Tulum’s Zeta Fencing became a second home. Housed in an 1880s building in Natick, the place recalls the fencing salles of the Victorian era, with its dark wood paneling and heavy drapes and upholstered benches. It was there that Brand first caught sight of Dershwitz. “Actually, my kid was fencing him,” he says. Dershwitz was eight, Brand’s son was 12, and the boys were battling for first place in a local competition. Looking back now, Brand laughs. “It was something else to behold,” he says. “This little guy, Eli, in there just shrieking.…Frankly, my 12-year-old was a seasoned fencer by then, and he had a real tough time with Eli. It was impressive. I saw him, and I said, ‘Who the hell is this kid?’”

Growing up, Dershwitz also played soccer, basketball, lacrosse, and baseball, but by the time he reached high school, he had decided to go all in on fencing. He was starting to realize how good at it he was, winning not just local tournaments, but bigger competitions too, against fencers from other parts of the country, other parts of the world. At some point, an intense drive took hold. By the time he arrived at Harvard, he was thinking about the Olympics, and took his sophomore year off to train full-time for the 2016 Games in Rio de Janeiro. He made the team, as its youngest member, but lost in his first bout, against a veteran fencer from Belgium. “He was inexperienced,” Brand says, “and the pressure was enormous.” Dershwitz came home still hungry.

Not for the first time. In 2014, at the junior world championship in Bulgaria, he came in ranked first. He’d been up and down in that tournament during the previous two years—losing badly when he was supposed to do well, winning medals when it wasn’t expected—but that year, he thought, would be his year. He’d trained hard; he felt focused and ready. “And then I got demolished,” he says. “I finished, I don’t know, in probably 100th place.” For several weeks, he moped inconsolably. Then he sat down with Tulum, his coach, and made a promise. “I told him that in the future, if I lose to someone, it might be because they’re better than me, or faster than me, or more experienced than me. But I will never again in my life lose a bout because the other person worked harder than me. I promised him that right there. I don’t know if he remembers it. We were sitting at a restaurant called the Dolphin in Natick, Massachusetts.” The next year, Dershwitz’s last before aging out of the tournament, he won gold.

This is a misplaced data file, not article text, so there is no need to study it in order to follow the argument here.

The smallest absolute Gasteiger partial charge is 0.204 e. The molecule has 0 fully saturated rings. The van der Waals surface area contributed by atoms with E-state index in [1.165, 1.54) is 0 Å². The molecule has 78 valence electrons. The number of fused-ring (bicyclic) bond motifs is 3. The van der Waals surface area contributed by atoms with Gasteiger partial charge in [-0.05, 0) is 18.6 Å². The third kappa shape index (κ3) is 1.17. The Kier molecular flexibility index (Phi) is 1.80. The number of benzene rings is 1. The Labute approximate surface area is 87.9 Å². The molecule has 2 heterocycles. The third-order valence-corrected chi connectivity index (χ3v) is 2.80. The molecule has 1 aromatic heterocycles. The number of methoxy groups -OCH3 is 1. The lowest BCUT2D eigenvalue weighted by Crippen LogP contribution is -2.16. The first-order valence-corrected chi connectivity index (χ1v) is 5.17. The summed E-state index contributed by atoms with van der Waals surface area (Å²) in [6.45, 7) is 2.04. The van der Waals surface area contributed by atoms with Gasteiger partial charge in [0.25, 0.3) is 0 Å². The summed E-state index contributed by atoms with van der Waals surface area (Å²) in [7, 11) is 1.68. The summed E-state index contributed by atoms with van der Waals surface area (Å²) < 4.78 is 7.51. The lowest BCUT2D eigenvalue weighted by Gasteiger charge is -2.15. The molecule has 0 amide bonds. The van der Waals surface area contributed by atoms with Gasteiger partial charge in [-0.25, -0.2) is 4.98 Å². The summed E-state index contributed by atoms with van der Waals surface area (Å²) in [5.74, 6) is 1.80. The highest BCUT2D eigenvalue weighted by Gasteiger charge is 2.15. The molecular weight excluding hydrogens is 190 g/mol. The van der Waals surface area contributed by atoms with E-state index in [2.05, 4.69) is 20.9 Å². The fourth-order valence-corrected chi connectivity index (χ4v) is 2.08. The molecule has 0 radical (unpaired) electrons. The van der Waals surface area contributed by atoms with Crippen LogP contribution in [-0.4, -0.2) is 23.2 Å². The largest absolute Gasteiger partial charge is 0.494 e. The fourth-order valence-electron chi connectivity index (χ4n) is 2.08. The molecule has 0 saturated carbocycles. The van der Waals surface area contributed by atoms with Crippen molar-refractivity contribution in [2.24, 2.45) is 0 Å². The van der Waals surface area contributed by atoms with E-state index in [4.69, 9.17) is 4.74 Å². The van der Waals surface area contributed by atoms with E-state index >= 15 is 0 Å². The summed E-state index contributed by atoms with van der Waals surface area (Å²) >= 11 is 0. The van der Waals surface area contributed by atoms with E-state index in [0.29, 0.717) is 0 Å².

Last season, with its string of medals (including an individual NCAA title, his second in a row), Dershwitz felt, maybe for the first time, that he was performing consistently well throughout. “In those six weeks leading up to the world championship, I was feeling the best I have in my entire life, mentally and physically,” he says. “And then the day came and I got nervous like I’ve never been nervous before.” The moment of highest pressure was perhaps the quarterfinal bout against Hungarian Áron Szilágyi, the 2016 Olympic gold medalist, because whoever won that contest was guaranteed a medal. Dershwitz fell behind early but fought his way back; more than once he seemed almost to take flight as he raced and then leapt across the strip. After another comeback win in the semis, he faced veteran South Korean fencer Kim Jung-hwan, an Olympic medalist whom he’d beaten a few months earlier, in the finals. Kim won, but Dershwitz fenced well.

Strangely, though, he doesn’t really remember that. If you ask him to describe what he was thinking or doing during one bout or another, he can’t. “I’d say that most of the big tournaments in my career, I have no recollection of the actual in-person experience,” he says. Something else—adrenaline? training? the unconscious?—takes over completely: “There have been tournaments where I lose, like, 14 hours of my life.” Instead, Dershwitz watches the video later. And what he sees—in his own moves, which he can recognize but not remember, and in the countermoves of his opponent—is something he also sees in his Harvard teammates when he watches them train, rehearsing again and again the minute complexities of footwork and bladework: “Fencing,” he says, “is a beautiful sport.”